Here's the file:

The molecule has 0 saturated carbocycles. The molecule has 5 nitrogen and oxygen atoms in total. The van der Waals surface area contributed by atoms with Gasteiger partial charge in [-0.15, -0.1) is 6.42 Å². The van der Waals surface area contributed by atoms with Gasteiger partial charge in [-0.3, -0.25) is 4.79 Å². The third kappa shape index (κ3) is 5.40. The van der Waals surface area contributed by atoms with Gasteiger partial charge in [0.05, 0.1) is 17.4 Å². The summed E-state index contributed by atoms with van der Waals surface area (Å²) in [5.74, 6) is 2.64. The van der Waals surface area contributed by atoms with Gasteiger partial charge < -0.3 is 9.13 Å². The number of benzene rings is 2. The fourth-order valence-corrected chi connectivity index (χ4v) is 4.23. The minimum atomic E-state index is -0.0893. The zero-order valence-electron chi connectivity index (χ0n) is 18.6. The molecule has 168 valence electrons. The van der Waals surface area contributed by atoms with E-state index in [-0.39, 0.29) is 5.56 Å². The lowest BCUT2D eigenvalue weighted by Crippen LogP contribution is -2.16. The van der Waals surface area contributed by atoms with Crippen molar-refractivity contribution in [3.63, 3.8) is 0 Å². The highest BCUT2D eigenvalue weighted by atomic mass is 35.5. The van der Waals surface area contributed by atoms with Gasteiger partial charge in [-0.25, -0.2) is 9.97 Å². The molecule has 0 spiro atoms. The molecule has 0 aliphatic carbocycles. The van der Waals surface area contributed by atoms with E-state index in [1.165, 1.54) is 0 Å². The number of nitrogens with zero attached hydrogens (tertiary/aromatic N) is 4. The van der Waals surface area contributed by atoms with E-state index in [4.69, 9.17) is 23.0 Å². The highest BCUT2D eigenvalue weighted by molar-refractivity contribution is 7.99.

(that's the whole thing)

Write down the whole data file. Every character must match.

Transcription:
The molecule has 0 saturated carbocycles. The molecule has 5 nitrogen and oxygen atoms in total. The van der Waals surface area contributed by atoms with Gasteiger partial charge in [-0.15, -0.1) is 6.42 Å². The van der Waals surface area contributed by atoms with Gasteiger partial charge in [-0.3, -0.25) is 4.79 Å². The third kappa shape index (κ3) is 5.40. The van der Waals surface area contributed by atoms with Gasteiger partial charge in [0.05, 0.1) is 17.4 Å². The summed E-state index contributed by atoms with van der Waals surface area (Å²) in [5.74, 6) is 2.64. The van der Waals surface area contributed by atoms with Gasteiger partial charge < -0.3 is 9.13 Å². The number of benzene rings is 2. The fourth-order valence-corrected chi connectivity index (χ4v) is 4.23. The minimum atomic E-state index is -0.0893. The zero-order valence-electron chi connectivity index (χ0n) is 18.6. The molecule has 168 valence electrons. The van der Waals surface area contributed by atoms with E-state index in [-0.39, 0.29) is 5.56 Å². The lowest BCUT2D eigenvalue weighted by Crippen LogP contribution is -2.16. The van der Waals surface area contributed by atoms with Crippen molar-refractivity contribution in [3.63, 3.8) is 0 Å². The highest BCUT2D eigenvalue weighted by atomic mass is 35.5. The van der Waals surface area contributed by atoms with Gasteiger partial charge in [-0.25, -0.2) is 9.97 Å². The molecule has 0 spiro atoms. The molecule has 0 aliphatic carbocycles. The van der Waals surface area contributed by atoms with E-state index in [1.165, 1.54) is 0 Å². The number of nitrogens with zero attached hydrogens (tertiary/aromatic N) is 4. The van der Waals surface area contributed by atoms with E-state index in [4.69, 9.17) is 23.0 Å². The highest BCUT2D eigenvalue weighted by molar-refractivity contribution is 7.99.